HEROES AMONG US

September 30, 2017

How do you feel when you encounter someone with a disability?  My guess is that it makes most people somewhat uncomfortable.  I also think most people define disability as someone in a wheelchair, walking with canes, blind, deaf, deformed, and so on -- a visible, physical impairment that sets them apart from the average person.

 

As a nine-year-old, I came face-to-face with this issue and I've thought about it all of my life.  On the day my mother was shot to death, my father was also shot and critically wounded.  The shooting left him crippled for life.  He was shot in the right groin from point-blank range with a 12-gauge shotgun.  The shot penetrated his upper groin, shattering his femur, and it was miraculous that he didn't bleed to death.  In 1961, medicine wasn't what it is now, and as a result of many, many surgeries to rebuild his right leg, he was left with one leg shorter than the other;  also, his right knee became frozen from being in a full-body cast for so many months.  So my father, at age 37, came home after a year in the hospital on crutches, with a withered, stiff right leg that hung limply from his body.  Before that event, he was a strong, virile man, and had been a remarkable athlete as a young man.  

 

Eventually, my father was fitted with a shoe on his right foot that had a built-up sole to enable him to walk.  However, he was never again able to walk without the assistance of canes or crutches.  At first, it was somewhat embarrassing for me as a kid to watch everyone stare at my father when he was in their presence.  But as time passed, I watched my father walk with his head held high, and he began a new journey that taught me everything I needed to know about disabilities, without him ever having to mention the word.

 

My father was never disabled.  Let me say that again, for emphasis.  My father was never disabled.  He had one leg shot out from under him, but he didn't let that alter his approach to living.  He went on living life as though nothing had happened.  He went back to his job as a civil engineer.  He built a room on the back of our home with his own hands and little help from others.  He hobbled up and down stairs.  After he built the new room addition he completely remodeled the entire two-story home, tearing out walls, moving doors, the whole bit.  It took him 20 years.  He worked in his garden.  He mowed the yard, pushing the mower with one hand with his other hand gripping his cane.  I came home one day to find him on an extension ladder, repairing a gutter two stories above the ground.  Shortly before he died, at age 92, he spent most of his time in a wheelchair in a nursing home, but he was constantly pressing the staff to take him to physical therapy so he could get up out of the wheelchair and walk.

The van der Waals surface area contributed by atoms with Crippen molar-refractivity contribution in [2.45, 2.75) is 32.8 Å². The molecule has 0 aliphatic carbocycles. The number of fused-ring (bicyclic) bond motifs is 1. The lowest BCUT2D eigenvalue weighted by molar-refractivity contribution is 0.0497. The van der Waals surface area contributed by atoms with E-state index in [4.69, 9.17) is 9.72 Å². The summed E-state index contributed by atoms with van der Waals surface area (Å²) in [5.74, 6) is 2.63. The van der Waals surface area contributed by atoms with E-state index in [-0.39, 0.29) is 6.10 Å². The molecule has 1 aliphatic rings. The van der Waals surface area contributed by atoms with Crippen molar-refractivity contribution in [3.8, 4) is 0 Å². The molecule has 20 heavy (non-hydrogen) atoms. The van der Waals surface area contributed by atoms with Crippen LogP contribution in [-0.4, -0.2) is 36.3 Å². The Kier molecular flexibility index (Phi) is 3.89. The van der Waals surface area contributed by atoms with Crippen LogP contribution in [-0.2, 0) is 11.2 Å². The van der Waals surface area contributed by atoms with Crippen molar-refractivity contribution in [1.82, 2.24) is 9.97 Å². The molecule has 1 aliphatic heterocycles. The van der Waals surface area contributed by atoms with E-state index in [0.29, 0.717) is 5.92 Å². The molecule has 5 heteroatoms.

Here are the lessons I learned about disabilities from my father:  1) each person has a chance to define what disabled really means by their actions;  2) we are only as disabled as we allow ourselves to be;  3) disabled does not necessarily mean disadvantaged; 4) there are crippling disabilities that have no outward physical manifestations (i.e., mental, spiritual, and social disabilities) that are often worse than a physical disability; and 5) a person with a disability has the same feelings as anyone else, and deserves to be approached and treated with respect and dignity.

 

I remember those lessons when I'm roaming the streets, documenting life as it happens around me.  And so there is no fear or hesitation for me to engage someone like this lady.  If I happen to be with a group of photographers, I sometimes see them back off or cringe as I approach a "disabled" person to speak with them and take their photograph.  Later on, the photographers often speak with amazement as to how the person responded to me and how "brave" I was to engage them.  And I understand -- the concept of "disabilities" that most people have are formed from a safe distance and without first-hand experience.

 

I think it's now becoming clearer to many people in the world, that the greater disabilities are those that impair the heart, the mind, and the soul -- and not the body.  Most of those with physical disabilities are really heroes among us, disguised by the wheelchair, the canes, or device that assists them with daily life.  Those with impairment of the heart, the mind, and the soul, often disguised by wealth, position, and place, are only heroes to those unfortunate enough to have known someone like my father, or the lady in this photograph, and to therefore realize the true meaning of "disability".  It's my hope that after reading this, you will see and speak to the heroes among us, and recognize them for who they are.

 

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